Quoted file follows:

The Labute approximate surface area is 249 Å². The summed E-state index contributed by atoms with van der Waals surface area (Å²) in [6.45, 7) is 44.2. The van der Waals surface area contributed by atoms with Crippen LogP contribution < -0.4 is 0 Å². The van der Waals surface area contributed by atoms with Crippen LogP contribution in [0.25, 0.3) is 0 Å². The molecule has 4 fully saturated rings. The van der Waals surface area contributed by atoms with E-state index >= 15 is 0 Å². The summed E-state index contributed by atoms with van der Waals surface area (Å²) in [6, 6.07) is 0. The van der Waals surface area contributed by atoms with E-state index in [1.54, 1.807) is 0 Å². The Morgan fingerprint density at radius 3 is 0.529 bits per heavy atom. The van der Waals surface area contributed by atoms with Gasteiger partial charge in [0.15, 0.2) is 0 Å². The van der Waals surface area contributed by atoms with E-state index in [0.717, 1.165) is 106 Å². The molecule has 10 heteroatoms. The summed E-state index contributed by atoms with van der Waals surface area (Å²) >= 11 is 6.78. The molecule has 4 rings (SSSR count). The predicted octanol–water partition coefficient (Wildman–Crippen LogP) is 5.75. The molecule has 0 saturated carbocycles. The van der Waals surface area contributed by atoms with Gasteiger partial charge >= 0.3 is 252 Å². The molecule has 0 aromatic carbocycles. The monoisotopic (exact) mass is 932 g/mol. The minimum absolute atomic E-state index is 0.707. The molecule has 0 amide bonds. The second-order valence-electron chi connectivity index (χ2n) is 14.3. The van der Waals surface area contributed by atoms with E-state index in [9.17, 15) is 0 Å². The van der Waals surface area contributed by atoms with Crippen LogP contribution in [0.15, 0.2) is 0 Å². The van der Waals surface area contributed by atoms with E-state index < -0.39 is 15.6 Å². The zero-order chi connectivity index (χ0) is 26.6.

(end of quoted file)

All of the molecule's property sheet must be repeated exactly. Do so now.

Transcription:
The Labute approximate surface area is 249 Å². The summed E-state index contributed by atoms with van der Waals surface area (Å²) in [6.45, 7) is 44.2. The van der Waals surface area contributed by atoms with Crippen LogP contribution < -0.4 is 0 Å². The van der Waals surface area contributed by atoms with Crippen LogP contribution in [0.25, 0.3) is 0 Å². The molecule has 4 fully saturated rings. The van der Waals surface area contributed by atoms with E-state index >= 15 is 0 Å². The summed E-state index contributed by atoms with van der Waals surface area (Å²) in [6, 6.07) is 0. The van der Waals surface area contributed by atoms with E-state index in [1.54, 1.807) is 0 Å². The Morgan fingerprint density at radius 3 is 0.529 bits per heavy atom. The van der Waals surface area contributed by atoms with Gasteiger partial charge in [0.15, 0.2) is 0 Å². The van der Waals surface area contributed by atoms with E-state index in [0.717, 1.165) is 106 Å². The molecule has 10 heteroatoms. The summed E-state index contributed by atoms with van der Waals surface area (Å²) >= 11 is 6.78. The molecule has 4 rings (SSSR count). The predicted octanol–water partition coefficient (Wildman–Crippen LogP) is 5.75. The molecule has 0 saturated carbocycles. The van der Waals surface area contributed by atoms with Gasteiger partial charge >= 0.3 is 252 Å². The molecule has 0 aromatic carbocycles. The monoisotopic (exact) mass is 932 g/mol. The minimum absolute atomic E-state index is 0.707. The molecule has 0 amide bonds. The second-order valence-electron chi connectivity index (χ2n) is 14.3. The van der Waals surface area contributed by atoms with E-state index in [9.17, 15) is 0 Å². The van der Waals surface area contributed by atoms with Crippen LogP contribution in [0.15, 0.2) is 0 Å². The van der Waals surface area contributed by atoms with E-state index < -0.39 is 15.6 Å². The zero-order chi connectivity index (χ0) is 26.6.